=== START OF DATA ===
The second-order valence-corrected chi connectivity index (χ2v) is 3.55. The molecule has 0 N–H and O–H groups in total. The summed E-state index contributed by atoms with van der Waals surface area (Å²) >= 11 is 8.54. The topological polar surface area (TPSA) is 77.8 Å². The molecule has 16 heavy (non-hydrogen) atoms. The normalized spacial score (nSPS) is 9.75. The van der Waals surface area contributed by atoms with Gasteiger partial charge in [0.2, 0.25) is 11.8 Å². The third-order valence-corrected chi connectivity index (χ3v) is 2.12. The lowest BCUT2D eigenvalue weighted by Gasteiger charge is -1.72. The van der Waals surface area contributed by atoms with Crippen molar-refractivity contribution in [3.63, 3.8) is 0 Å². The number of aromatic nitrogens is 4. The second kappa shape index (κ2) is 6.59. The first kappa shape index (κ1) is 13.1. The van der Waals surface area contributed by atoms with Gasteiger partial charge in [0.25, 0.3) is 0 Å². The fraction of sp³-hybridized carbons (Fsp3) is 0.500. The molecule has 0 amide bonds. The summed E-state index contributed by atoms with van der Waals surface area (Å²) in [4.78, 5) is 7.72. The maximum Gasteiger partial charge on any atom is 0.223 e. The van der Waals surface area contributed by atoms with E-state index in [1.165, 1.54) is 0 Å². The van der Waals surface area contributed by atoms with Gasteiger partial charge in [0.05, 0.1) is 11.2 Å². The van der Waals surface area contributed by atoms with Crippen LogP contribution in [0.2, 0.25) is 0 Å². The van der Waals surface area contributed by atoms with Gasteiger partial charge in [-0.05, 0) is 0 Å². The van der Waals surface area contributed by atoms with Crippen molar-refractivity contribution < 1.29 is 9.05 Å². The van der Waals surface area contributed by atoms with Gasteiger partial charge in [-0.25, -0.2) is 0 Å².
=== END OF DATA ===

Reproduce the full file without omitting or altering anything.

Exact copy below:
The second-order valence-corrected chi connectivity index (χ2v) is 3.55. The molecule has 0 N–H and O–H groups in total. The summed E-state index contributed by atoms with van der Waals surface area (Å²) >= 11 is 8.54. The topological polar surface area (TPSA) is 77.8 Å². The molecule has 16 heavy (non-hydrogen) atoms. The normalized spacial score (nSPS) is 9.75. The van der Waals surface area contributed by atoms with Gasteiger partial charge in [0.2, 0.25) is 11.8 Å². The third-order valence-corrected chi connectivity index (χ3v) is 2.12. The lowest BCUT2D eigenvalue weighted by Gasteiger charge is -1.72. The van der Waals surface area contributed by atoms with Crippen molar-refractivity contribution in [3.63, 3.8) is 0 Å². The number of aromatic nitrogens is 4. The second kappa shape index (κ2) is 6.59. The first kappa shape index (κ1) is 13.1. The van der Waals surface area contributed by atoms with Gasteiger partial charge in [0.25, 0.3) is 0 Å². The fraction of sp³-hybridized carbons (Fsp3) is 0.500. The molecule has 0 amide bonds. The summed E-state index contributed by atoms with van der Waals surface area (Å²) in [4.78, 5) is 7.72. The maximum Gasteiger partial charge on any atom is 0.223 e. The van der Waals surface area contributed by atoms with E-state index in [1.165, 1.54) is 0 Å². The van der Waals surface area contributed by atoms with Gasteiger partial charge in [0.05, 0.1) is 11.2 Å². The van der Waals surface area contributed by atoms with Crippen LogP contribution in [0.2, 0.25) is 0 Å². The van der Waals surface area contributed by atoms with Gasteiger partial charge in [-0.05, 0) is 0 Å². The van der Waals surface area contributed by atoms with Crippen molar-refractivity contribution < 1.29 is 9.05 Å². The van der Waals surface area contributed by atoms with Gasteiger partial charge in [-0.25, -0.2) is 0 Å².